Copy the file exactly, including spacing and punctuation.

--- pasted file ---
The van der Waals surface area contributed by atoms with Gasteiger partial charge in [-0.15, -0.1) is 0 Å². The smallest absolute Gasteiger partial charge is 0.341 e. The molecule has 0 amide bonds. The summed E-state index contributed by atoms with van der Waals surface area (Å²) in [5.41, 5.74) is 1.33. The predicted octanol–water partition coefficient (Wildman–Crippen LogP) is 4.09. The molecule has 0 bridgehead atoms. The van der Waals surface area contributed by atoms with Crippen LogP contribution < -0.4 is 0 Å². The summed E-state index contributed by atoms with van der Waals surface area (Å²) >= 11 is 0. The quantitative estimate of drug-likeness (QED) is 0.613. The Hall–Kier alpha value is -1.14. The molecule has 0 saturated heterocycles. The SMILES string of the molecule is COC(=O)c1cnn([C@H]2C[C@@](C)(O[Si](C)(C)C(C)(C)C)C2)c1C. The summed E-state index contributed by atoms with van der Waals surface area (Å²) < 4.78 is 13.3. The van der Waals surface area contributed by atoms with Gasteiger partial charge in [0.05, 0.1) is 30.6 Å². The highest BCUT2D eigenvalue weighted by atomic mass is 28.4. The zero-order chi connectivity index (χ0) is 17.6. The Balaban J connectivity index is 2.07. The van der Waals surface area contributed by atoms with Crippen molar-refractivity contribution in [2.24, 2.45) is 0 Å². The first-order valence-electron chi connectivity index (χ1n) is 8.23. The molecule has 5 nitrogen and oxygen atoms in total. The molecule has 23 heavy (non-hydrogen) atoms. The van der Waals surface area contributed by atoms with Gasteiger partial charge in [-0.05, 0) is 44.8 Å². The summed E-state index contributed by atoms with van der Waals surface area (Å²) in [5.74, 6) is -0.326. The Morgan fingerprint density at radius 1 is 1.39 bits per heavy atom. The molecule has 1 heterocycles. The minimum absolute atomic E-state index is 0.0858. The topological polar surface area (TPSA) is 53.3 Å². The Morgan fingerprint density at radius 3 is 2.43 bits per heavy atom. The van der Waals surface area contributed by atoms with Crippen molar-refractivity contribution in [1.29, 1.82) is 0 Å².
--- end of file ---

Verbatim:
The van der Waals surface area contributed by atoms with Gasteiger partial charge in [-0.15, -0.1) is 0 Å². The smallest absolute Gasteiger partial charge is 0.341 e. The molecule has 0 amide bonds. The summed E-state index contributed by atoms with van der Waals surface area (Å²) in [5.41, 5.74) is 1.33. The predicted octanol–water partition coefficient (Wildman–Crippen LogP) is 4.09. The molecule has 0 bridgehead atoms. The van der Waals surface area contributed by atoms with Crippen LogP contribution < -0.4 is 0 Å². The summed E-state index contributed by atoms with van der Waals surface area (Å²) >= 11 is 0. The quantitative estimate of drug-likeness (QED) is 0.613. The Hall–Kier alpha value is -1.14. The molecule has 0 saturated heterocycles. The SMILES string of the molecule is COC(=O)c1cnn([C@H]2C[C@@](C)(O[Si](C)(C)C(C)(C)C)C2)c1C. The summed E-state index contributed by atoms with van der Waals surface area (Å²) < 4.78 is 13.3. The van der Waals surface area contributed by atoms with Gasteiger partial charge in [0.05, 0.1) is 30.6 Å². The highest BCUT2D eigenvalue weighted by atomic mass is 28.4. The zero-order chi connectivity index (χ0) is 17.6. The Balaban J connectivity index is 2.07. The van der Waals surface area contributed by atoms with Crippen molar-refractivity contribution in [2.24, 2.45) is 0 Å². The first-order valence-electron chi connectivity index (χ1n) is 8.23. The molecule has 5 nitrogen and oxygen atoms in total. The molecule has 23 heavy (non-hydrogen) atoms. The van der Waals surface area contributed by atoms with Gasteiger partial charge in [-0.05, 0) is 44.8 Å². The summed E-state index contributed by atoms with van der Waals surface area (Å²) in [5.74, 6) is -0.326. The Morgan fingerprint density at radius 1 is 1.39 bits per heavy atom. The molecule has 1 heterocycles. The minimum absolute atomic E-state index is 0.0858. The topological polar surface area (TPSA) is 53.3 Å². The Morgan fingerprint density at radius 3 is 2.43 bits per heavy atom. The van der Waals surface area contributed by atoms with Crippen molar-refractivity contribution in [1.29, 1.82) is 0 Å².